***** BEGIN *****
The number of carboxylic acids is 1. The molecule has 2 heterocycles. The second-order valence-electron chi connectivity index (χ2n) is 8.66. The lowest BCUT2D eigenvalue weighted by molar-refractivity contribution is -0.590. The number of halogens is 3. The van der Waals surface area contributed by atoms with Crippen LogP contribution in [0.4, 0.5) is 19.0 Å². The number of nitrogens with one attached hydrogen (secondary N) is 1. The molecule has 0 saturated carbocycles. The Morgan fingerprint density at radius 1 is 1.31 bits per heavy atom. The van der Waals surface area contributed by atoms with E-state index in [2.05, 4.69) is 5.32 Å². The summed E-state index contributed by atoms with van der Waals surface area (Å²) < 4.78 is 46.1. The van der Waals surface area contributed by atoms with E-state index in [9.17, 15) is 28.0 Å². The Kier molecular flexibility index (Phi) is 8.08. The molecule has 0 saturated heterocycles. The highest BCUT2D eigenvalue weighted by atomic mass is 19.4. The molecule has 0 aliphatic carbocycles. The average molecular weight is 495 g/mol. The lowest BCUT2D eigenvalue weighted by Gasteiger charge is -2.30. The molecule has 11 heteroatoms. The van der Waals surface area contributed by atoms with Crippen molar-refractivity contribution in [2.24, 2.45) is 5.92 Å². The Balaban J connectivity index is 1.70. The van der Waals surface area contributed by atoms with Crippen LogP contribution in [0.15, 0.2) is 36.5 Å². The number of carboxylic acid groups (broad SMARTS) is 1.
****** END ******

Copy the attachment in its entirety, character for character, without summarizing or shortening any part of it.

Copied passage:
The number of carboxylic acids is 1. The molecule has 2 heterocycles. The second-order valence-electron chi connectivity index (χ2n) is 8.66. The lowest BCUT2D eigenvalue weighted by molar-refractivity contribution is -0.590. The number of halogens is 3. The van der Waals surface area contributed by atoms with Crippen LogP contribution in [0.4, 0.5) is 19.0 Å². The number of nitrogens with one attached hydrogen (secondary N) is 1. The molecule has 0 saturated carbocycles. The Morgan fingerprint density at radius 1 is 1.31 bits per heavy atom. The van der Waals surface area contributed by atoms with E-state index in [2.05, 4.69) is 5.32 Å². The summed E-state index contributed by atoms with van der Waals surface area (Å²) < 4.78 is 46.1. The van der Waals surface area contributed by atoms with E-state index in [9.17, 15) is 28.0 Å². The Kier molecular flexibility index (Phi) is 8.08. The molecule has 0 saturated heterocycles. The highest BCUT2D eigenvalue weighted by atomic mass is 19.4. The molecule has 0 aliphatic carbocycles. The average molecular weight is 495 g/mol. The lowest BCUT2D eigenvalue weighted by Gasteiger charge is -2.30. The molecule has 11 heteroatoms. The van der Waals surface area contributed by atoms with Crippen molar-refractivity contribution in [2.24, 2.45) is 5.92 Å². The Balaban J connectivity index is 1.70. The van der Waals surface area contributed by atoms with Crippen LogP contribution in [0.15, 0.2) is 36.5 Å². The number of carboxylic acid groups (broad SMARTS) is 1.